“Obligations of good faith”? On the Difficulties of Building EU Federalism US-Style

The sovereign debt crisis has exposed the weaknesses of the regulative and institutional arrangements of the European Monetary Union (EMU). American scholars highlighted that there were lessons for Europe to be learned from the US. But to what extent can the US model of fiscal federalism be transferred to the European context? Our general assumption is that besides the different historically grown institutions, structures and economic concepts it is the different logics driving the two integration processes to render such transfer doubtful. Building on Oates’ theory of fiscal federalism we can discern two different approaches pursued by the US and the EU.
The logic of macro-economic stabilization essentially characterizes fiscal federalism US-style, providing for the crucial role of central government to correct market failures and, if needed, to distribute resources to local jurisdictions. By building on a firm constitutional framework since the end of the 18th century the US system was able to overcome not only severe economic and constitutional crises, but also to progressively enhance the power of the centre  to redistribute without relinquishing the no-bail out rule established in the 1840s. On the other hand,  fiscal federalism EU-style is of a contractual or confederate nature, that while aiming to support a common market, remains keen on avoiding  the emergence of a “resource-extracting” Leviathan in Brussels, putting great emphasis on combating moral hazard and shunning the logic of financial solidarity. Moreover, EU fiscal federalism rests on an intergovernmental decision-making mode enhancing the power of creditor states vis-à-vis debtor states.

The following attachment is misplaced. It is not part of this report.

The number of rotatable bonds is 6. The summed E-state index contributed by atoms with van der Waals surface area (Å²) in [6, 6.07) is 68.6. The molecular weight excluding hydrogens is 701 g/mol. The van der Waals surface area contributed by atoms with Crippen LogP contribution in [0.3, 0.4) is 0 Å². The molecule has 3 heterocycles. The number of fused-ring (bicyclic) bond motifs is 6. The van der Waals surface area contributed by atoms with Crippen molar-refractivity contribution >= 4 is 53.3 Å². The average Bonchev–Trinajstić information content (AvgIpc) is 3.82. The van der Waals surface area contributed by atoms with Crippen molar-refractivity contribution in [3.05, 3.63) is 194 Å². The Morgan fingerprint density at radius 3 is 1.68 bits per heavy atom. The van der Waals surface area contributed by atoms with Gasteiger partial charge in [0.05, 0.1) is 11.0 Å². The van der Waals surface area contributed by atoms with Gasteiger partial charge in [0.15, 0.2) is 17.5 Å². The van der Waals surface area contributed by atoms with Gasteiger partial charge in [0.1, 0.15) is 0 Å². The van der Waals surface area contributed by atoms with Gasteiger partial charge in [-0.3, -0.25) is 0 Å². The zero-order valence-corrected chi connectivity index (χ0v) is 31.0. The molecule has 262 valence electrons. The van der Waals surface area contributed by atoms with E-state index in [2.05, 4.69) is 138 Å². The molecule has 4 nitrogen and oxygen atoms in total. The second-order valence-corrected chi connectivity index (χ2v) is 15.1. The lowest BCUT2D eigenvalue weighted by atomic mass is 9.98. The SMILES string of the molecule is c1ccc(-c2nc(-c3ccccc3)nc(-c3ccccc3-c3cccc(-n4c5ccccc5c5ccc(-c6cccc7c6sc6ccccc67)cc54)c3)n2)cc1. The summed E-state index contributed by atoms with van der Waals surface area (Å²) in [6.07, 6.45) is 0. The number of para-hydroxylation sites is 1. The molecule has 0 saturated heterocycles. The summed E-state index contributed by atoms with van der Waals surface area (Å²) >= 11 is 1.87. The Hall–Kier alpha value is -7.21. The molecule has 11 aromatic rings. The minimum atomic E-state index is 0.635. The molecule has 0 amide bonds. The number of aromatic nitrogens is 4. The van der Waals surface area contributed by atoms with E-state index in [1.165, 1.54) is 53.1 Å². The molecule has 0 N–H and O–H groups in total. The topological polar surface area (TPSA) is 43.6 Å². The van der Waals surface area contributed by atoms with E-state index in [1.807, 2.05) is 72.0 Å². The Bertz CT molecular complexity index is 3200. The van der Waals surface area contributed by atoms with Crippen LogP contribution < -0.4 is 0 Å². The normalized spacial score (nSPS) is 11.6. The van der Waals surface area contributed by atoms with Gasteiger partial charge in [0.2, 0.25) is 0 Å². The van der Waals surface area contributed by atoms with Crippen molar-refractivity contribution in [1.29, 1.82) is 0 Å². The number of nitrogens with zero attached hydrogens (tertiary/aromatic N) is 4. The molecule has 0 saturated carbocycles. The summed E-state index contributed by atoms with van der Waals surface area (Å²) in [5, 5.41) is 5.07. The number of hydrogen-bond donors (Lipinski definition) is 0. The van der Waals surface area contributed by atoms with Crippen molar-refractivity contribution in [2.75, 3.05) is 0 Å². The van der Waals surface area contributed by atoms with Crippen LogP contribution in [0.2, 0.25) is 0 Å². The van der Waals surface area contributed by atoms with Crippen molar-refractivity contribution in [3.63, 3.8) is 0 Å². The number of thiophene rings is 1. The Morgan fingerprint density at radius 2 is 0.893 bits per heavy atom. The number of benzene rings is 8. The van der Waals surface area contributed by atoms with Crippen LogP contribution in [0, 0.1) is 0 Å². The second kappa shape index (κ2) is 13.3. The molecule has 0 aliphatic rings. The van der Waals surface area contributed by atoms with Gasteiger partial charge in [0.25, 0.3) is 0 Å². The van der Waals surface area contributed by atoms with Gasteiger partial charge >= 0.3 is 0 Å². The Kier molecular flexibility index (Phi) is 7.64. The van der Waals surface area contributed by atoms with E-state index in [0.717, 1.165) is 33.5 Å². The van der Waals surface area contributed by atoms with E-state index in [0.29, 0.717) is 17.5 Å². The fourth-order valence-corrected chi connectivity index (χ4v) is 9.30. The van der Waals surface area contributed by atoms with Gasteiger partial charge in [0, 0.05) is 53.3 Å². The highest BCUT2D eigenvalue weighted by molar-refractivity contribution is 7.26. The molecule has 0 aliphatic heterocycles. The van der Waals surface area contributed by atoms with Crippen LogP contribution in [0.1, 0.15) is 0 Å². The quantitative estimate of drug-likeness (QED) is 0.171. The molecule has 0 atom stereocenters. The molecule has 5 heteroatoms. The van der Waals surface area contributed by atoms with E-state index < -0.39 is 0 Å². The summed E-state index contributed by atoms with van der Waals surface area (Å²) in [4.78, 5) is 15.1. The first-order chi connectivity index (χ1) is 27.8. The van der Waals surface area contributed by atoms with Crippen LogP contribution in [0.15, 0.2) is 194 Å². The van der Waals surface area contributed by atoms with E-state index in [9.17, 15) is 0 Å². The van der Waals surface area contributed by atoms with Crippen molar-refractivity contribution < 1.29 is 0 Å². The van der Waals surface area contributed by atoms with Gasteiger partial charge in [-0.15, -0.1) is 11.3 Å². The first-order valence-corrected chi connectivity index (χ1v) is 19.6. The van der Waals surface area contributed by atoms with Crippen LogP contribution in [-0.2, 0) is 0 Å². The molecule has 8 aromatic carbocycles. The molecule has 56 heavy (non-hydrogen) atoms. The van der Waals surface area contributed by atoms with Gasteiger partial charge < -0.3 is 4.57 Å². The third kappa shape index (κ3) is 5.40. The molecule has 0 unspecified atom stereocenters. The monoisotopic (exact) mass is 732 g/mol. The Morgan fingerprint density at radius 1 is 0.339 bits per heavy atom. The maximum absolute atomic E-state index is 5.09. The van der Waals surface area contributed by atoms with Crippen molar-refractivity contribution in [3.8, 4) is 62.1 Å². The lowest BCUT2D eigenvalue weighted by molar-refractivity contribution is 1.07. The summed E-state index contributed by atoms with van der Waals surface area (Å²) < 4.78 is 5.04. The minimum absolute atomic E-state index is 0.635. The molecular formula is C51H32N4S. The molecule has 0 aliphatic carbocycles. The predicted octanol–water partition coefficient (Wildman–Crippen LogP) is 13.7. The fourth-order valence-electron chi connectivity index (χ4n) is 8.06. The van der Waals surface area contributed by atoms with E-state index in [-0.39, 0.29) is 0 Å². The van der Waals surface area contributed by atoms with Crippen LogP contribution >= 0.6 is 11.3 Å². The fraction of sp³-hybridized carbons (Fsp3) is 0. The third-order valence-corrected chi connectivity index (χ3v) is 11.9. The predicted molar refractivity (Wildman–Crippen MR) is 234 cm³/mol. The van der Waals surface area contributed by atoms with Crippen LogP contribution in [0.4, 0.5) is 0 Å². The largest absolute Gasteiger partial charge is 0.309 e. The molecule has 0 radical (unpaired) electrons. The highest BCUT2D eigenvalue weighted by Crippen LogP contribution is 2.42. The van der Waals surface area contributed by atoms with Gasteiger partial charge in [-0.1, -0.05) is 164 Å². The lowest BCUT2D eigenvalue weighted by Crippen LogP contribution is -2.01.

Thus, although transfers are inevitable and conducted through rescue mechanisms, “surveillance and punishment” remains an essential element in a system where diverging interests of economically strong and weak states cannot be balanced by the commitment to a common constitutional framework. Instead of strengthening the federalization of the Union the most likely outcome of the crisis is therefore an increasingly differentiated integration.